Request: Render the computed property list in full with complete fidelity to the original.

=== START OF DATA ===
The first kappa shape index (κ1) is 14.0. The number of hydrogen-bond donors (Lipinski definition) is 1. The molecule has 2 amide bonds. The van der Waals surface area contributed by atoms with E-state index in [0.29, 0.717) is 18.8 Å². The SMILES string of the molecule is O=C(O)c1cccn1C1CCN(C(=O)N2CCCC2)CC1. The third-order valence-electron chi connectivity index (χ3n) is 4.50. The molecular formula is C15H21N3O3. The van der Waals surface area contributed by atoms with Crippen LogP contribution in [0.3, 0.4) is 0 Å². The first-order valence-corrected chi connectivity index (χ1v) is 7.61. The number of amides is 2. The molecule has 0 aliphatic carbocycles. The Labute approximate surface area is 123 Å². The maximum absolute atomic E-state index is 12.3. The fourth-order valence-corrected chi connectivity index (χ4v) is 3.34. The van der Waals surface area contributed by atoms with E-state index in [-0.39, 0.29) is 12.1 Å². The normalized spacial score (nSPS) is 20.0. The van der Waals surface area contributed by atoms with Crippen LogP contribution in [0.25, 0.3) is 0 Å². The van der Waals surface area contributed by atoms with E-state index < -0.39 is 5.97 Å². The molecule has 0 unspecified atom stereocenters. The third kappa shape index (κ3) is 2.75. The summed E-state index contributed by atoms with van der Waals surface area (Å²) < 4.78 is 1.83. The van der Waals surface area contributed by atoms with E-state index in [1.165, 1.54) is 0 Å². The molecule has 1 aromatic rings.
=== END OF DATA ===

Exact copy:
The first kappa shape index (κ1) is 14.0. The number of hydrogen-bond donors (Lipinski definition) is 1. The molecule has 2 amide bonds. The van der Waals surface area contributed by atoms with E-state index in [0.29, 0.717) is 18.8 Å². The SMILES string of the molecule is O=C(O)c1cccn1C1CCN(C(=O)N2CCCC2)CC1. The third-order valence-electron chi connectivity index (χ3n) is 4.50. The molecular formula is C15H21N3O3. The van der Waals surface area contributed by atoms with Crippen LogP contribution in [0.3, 0.4) is 0 Å². The first-order valence-corrected chi connectivity index (χ1v) is 7.61. The number of amides is 2. The molecule has 0 aliphatic carbocycles. The Labute approximate surface area is 123 Å². The maximum absolute atomic E-state index is 12.3. The fourth-order valence-corrected chi connectivity index (χ4v) is 3.34. The van der Waals surface area contributed by atoms with E-state index in [-0.39, 0.29) is 12.1 Å². The normalized spacial score (nSPS) is 20.0. The van der Waals surface area contributed by atoms with Crippen LogP contribution in [0.25, 0.3) is 0 Å². The van der Waals surface area contributed by atoms with E-state index < -0.39 is 5.97 Å². The molecule has 0 unspecified atom stereocenters. The third kappa shape index (κ3) is 2.75. The summed E-state index contributed by atoms with van der Waals surface area (Å²) < 4.78 is 1.83. The van der Waals surface area contributed by atoms with E-state index in [1.165, 1.54) is 0 Å². The molecule has 1 aromatic rings.